King argued before the trial court and here that he assumed that a similar practice would be followed on hangar number five. He testified that he informed Falcon before beginning the project that the hangar could not be built for $950,000, as originally estimated, and that the Falcon vice president in charge of contracts advised him that the $950,000 figure written in on the contract was just a starting point and that there would be additions and changes.
King filed, tried, and submitted this case to the jury on three alternative theories for recovery. They are:1. King should recover the written contract amount, plus the amounts agreed to by written and oral change orders.
2. King should recover the written contract amount, plus the amount agreed to by written change order, plus the reasonable value of the prefabricated metal building built by King which was specifically excluded from the written contract.
3. King should recover by quantum meruit, or the reasonable value of the hangar, due to the absence of agreement between the parties on all the essential terms of the contract.
Falcon has raised five issues on this appeal. It argues that the court erred (1) in admitting invoices from King's subcontractors as evidence of extra cost accrued, (2) in finding that King proved its damages with reasonable certainty, (3) in failing to find that King's failure to inform Falcon that extra items of work would be considered additions to the contract precluded the existence of a binding modification of the contract, (4) in finding that change orders did not have to be in writing and signed by an authorized agent of King, and (5) in failing to find that King, by executing a written change order on July 25, 1979, waived the right to collect costs incurred on extras performed before July 25. King contends that all of the issues raised by Falcon on this appeal are moot because the errors alleged would only be prejudicial on the first theory for recovery whereas the amount of the jury's verdict is consistent only with the second and third theories for recovery. Under theory one, King testified there were 39 oral changes to the "contract" totaling $157,798. The jury verdict was for $252,087 additional. This shows clearly that the jury's verdict was not based on theory number one and therefore the general verdict must rest on theory two or three. We will, however, briefly address the merits of Falcon's contentions of error, as we believe that resolution of the issues raised therein may have had some relevancy in the jury's evaluation of Falcon's contentions.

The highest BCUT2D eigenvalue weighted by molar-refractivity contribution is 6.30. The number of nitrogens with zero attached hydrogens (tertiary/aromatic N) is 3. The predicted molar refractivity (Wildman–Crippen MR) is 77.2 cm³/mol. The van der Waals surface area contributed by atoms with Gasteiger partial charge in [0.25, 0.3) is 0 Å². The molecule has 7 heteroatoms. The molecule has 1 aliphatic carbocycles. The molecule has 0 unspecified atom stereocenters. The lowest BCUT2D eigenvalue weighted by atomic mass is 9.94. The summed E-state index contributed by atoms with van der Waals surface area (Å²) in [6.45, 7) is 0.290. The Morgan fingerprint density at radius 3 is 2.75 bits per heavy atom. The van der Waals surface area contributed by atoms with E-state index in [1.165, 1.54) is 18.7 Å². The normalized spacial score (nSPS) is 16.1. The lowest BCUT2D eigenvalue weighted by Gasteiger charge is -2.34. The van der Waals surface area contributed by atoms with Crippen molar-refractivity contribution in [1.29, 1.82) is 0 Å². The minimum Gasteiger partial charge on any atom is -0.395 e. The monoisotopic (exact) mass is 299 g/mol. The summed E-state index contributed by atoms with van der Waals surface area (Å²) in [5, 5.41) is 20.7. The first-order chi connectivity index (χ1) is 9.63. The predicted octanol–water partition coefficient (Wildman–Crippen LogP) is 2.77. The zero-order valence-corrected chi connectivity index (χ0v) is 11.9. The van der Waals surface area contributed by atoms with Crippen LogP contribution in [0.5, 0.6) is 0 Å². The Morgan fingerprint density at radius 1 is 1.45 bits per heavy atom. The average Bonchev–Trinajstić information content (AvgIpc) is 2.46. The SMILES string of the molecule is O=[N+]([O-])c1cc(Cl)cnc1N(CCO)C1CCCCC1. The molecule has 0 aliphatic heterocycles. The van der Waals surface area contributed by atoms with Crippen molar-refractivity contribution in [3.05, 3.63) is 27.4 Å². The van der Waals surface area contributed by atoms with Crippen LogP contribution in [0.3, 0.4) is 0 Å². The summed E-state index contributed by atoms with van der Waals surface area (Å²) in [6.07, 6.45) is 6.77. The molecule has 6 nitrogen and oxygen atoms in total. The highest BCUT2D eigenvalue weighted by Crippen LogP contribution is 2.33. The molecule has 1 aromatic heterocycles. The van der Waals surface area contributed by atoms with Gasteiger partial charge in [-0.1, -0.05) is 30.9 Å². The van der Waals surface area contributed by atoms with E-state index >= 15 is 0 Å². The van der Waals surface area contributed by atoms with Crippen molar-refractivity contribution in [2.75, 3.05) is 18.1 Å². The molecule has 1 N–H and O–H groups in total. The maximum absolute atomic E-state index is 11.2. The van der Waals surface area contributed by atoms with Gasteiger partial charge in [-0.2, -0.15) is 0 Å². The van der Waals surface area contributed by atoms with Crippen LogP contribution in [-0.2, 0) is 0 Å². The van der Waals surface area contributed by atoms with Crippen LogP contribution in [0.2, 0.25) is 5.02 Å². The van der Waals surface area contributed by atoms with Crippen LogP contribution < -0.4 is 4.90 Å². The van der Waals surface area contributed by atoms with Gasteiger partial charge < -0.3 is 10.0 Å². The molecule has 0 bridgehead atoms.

I. The Course of Conduct
First, the course of conduct of the parties to this suit negates the idea that they proceeded on the Falcon project solely under the terms of the contract. It was not until nearly three months after construction of the hangar began that the contract was even signed by George King, the first party to sign it. The contract was undated, and presumably was prepared by Falcon.
In addition, King, by virtue of his participation in the building of hangars three and four, was aware that, contrary to provisions in the contract which supposedly governed that project, oral change orders were routinely given by Falcon and followed by the job coordinator. Upon the completion of hangars three and four, Falcon had a reconciliation meeting with the general contractor at which it was agreed that Falcon would pay an amount over and above the contract price as compensation for those oral changes. Mr. King had reason to believe that he would be compensated for expenses incurred in executing oral change orders as well.